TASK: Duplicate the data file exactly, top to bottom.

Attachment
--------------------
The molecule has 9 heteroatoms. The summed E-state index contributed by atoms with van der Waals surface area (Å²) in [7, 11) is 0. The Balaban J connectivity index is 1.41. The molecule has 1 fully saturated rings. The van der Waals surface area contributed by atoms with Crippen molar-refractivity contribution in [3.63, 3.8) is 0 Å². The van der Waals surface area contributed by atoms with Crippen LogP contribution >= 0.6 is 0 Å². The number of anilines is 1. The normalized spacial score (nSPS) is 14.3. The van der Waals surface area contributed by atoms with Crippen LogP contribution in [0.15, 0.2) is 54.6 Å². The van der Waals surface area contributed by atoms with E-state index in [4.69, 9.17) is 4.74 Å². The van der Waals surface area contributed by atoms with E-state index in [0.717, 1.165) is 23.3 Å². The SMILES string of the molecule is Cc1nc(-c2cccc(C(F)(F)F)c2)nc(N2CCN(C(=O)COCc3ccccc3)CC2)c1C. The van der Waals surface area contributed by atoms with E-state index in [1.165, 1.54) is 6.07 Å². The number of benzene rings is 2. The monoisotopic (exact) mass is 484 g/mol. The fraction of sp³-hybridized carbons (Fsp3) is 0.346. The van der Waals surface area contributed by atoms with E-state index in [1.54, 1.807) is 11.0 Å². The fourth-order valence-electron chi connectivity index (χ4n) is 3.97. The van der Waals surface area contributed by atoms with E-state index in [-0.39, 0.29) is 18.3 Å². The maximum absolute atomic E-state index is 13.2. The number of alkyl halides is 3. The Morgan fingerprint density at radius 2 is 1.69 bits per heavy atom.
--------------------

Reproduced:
The molecule has 9 heteroatoms. The summed E-state index contributed by atoms with van der Waals surface area (Å²) in [7, 11) is 0. The Balaban J connectivity index is 1.41. The molecule has 1 fully saturated rings. The van der Waals surface area contributed by atoms with Crippen molar-refractivity contribution in [3.63, 3.8) is 0 Å². The van der Waals surface area contributed by atoms with Crippen LogP contribution >= 0.6 is 0 Å². The number of anilines is 1. The normalized spacial score (nSPS) is 14.3. The van der Waals surface area contributed by atoms with Crippen LogP contribution in [0.15, 0.2) is 54.6 Å². The van der Waals surface area contributed by atoms with E-state index in [4.69, 9.17) is 4.74 Å². The van der Waals surface area contributed by atoms with E-state index in [0.717, 1.165) is 23.3 Å². The SMILES string of the molecule is Cc1nc(-c2cccc(C(F)(F)F)c2)nc(N2CCN(C(=O)COCc3ccccc3)CC2)c1C. The van der Waals surface area contributed by atoms with E-state index in [1.165, 1.54) is 6.07 Å². The number of benzene rings is 2. The monoisotopic (exact) mass is 484 g/mol. The fraction of sp³-hybridized carbons (Fsp3) is 0.346. The van der Waals surface area contributed by atoms with E-state index in [1.54, 1.807) is 11.0 Å². The fourth-order valence-electron chi connectivity index (χ4n) is 3.97. The van der Waals surface area contributed by atoms with E-state index in [-0.39, 0.29) is 18.3 Å². The maximum absolute atomic E-state index is 13.2. The number of alkyl halides is 3. The Morgan fingerprint density at radius 2 is 1.69 bits per heavy atom.